colourful Icelandic poppies

Icelandic Poppy

Corn poppy

Corn Poppy

Oriental Poppy

How to Grow Poppies

There are around 70 species of Poppy, but only a few are commonly grown and planted in our gardens. The three main types of Poppy grown are illustrated above: Icelandic, Corn and Oriental Poppy. Although all poppies they have very different growing requirements. 

 The annual Poppy is also known as Field, Flanders and Corn poppy, and is the red poppy often seen in the wild, on the edges of fields and look lovely in a wildflower settings with swathes of bright red. Recently, the annual ladybird poppy (image below right) has become popular, which isnot dissimilar to the field poppy, but with ladybird type markings. 

  The images show the familiar bright red poppy. This type of Poppy prefers well drained, poor soil and full sun. As an annual it has to be sown each year, from March to May on soil which is well raked fine soil and seed directly into the soil. As with all seeds, ensure that the tiny seedlings do not dry out. Poppies will self seed but not always reliably as successful germination is dependent on the growing conditions.  

Dry fine soil is important for annual re seeding.  The annual field poppy is commonly seen growing in fields in the drier parts of the UK such as Dorset and the East. The drought of 2018 caused the poppy to put in an appearance much further North with the drier conditions. 

Annual poppies

Corn poppy in wildlflower setting

Poppy in wildflower setting

Poppies look very attractive in a natural setting with wildflowers and this is the annual poppy which would be seeded each year with the wildflower seeds

Annual ladybird Poppy

Ladybird Poppy

This variety of poppy has become popular because of it has  attractive inner markings similar to a ladybird. This is also an annual poppy  which means it needs to be re seeded each year.

Perennial Poppies

There are two types of popular perennial poppies; Icelandic and Oriental. Common characteristics of Poppies is that they are generally easy to grow.  The Icelandic Poppy, illustrated top left and Oriental Poppies top right, also prefer soil on the dry side which is well drained, and with plenty of sun. The Icelandic poppy, although not from Iceland, developed from a species originating in cold arctic areas and as such Icelandic poppies prefer cooler growing conditions. They are fully hardy, a smaller poppy growing upwards to 30cms or 12".   Not technically a perennial but a biennial, and self seeder, it does make a re appearance each year although not always in the same spot. The flowers are short lived and blooms are yellow, white, and orange. It is very colourful and makes a great splash of colour in the border. Easy to grow and freely self seeding it reappears in borders from year to year.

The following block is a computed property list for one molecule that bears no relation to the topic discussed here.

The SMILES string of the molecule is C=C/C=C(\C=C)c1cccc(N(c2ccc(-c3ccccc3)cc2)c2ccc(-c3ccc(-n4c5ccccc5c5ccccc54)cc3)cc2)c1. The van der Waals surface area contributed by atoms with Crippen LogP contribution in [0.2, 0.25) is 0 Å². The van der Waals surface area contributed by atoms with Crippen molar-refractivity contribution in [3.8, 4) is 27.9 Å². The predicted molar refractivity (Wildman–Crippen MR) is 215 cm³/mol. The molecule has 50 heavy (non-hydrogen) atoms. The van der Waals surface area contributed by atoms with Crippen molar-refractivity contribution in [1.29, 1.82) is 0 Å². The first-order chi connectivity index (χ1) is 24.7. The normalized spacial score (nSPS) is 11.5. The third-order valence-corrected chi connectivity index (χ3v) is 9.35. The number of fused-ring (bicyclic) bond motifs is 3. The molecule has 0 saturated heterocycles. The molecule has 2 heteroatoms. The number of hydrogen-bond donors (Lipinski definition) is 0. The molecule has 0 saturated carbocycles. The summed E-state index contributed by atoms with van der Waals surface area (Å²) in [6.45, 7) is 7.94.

Shown on the top right is Papaver Orientale, the oriental poppy, which in fact originates from Turkey and Iran and is a big blousy poppy with lots of style and colour, and easy to grow. It has much larger flowers and is a perennial which comes up year after year. It will tolerate a damper soil than the other two varieties. Whereas some poppies are annuals and biennials, the Oriental Poppy is perennial bringing colour to the garden year after year. 

The Oriental Poppy flowers from late spring to early summer with each stem supporting one large flower. This poppy also likes sun to be planted in a sunny spot to flower well, but is otherwise is not fussy about conditions. The oriental poppy has large flower heads which tend to bit floppy with a risk it will overlay other plants if not staked. The Oriental poppy is a keen seeder and you will soon have other clumps emerging. The one down side is that the leaves die back on the Oriental Poppy after flowering which can leave a gap in the border. It is possible to get a second flush of flowers by cutting back the flower stems on Papaver Orientale as soon as it has flowered, cut right back to the ground level. Oriental poppies are suitable for the middle of the border, medium height around 45cm - 90cms. Oriental poppies are easy to grow and reliable flowering plants. 

If poppies are not the flower for you take a look at Spring and Summer flowering plants.

How to grow Meconopsis, common name Himalayan Blue Poppy

The image above is of the exotic blue poppy called Meconopsis, common name Himalayan Blue Poppy, which likes cool shady conditions with a damp well drained soil. It is a beautiful Poppy and it is also the exception to the rule that poppies are easy to grow. This type of poppy, Meconopsis is correctly considered difficult to grow, thriving only in cooler areas in the North of Britain and Scotland.  It is most suited to woodland settings and damp conditions. 

  Meconopsis Grandis 'Branklyn' the Himalayan Blue Poppy is a stunning plant, but it is very particular about its growing conditions and can be short lived. It needs a sheltered shady spot in moist, acid soil. It will not tolerate warm dry spots. It is a native of Tibet where summers are cool and wet, and winters cold and snowy which are the conditions it is best suited to. It is ideal in a woodland garden, a shady area and will tolerate coastal conditions. Meconopis grow to around 1m, it is summer flowering and fully hardy. Meconopsis can short lived and if grown in a dry spot will be Monocarpic, i.e. die after first flowering so the right spot is crucial. 

Some varieties are Monocarpic by nature and so selecting a variety is important. M. betonicifolia and grandis are not by nature monocarpic and have the RHS garden merit award and would make a good choice.  Recommended varieties with award of garden merit are M. baileyi, M 'Jimmy Bane', M. 'Huntfield' and M. 'Barney's Blue' 

Amber wheelbarrow ticky to grow

Meconopsis is not easy to grow. Whilst is is not particularly time consuming, it can be a bit tricky in terms of growing environment and is tagged Amber wheelbarrow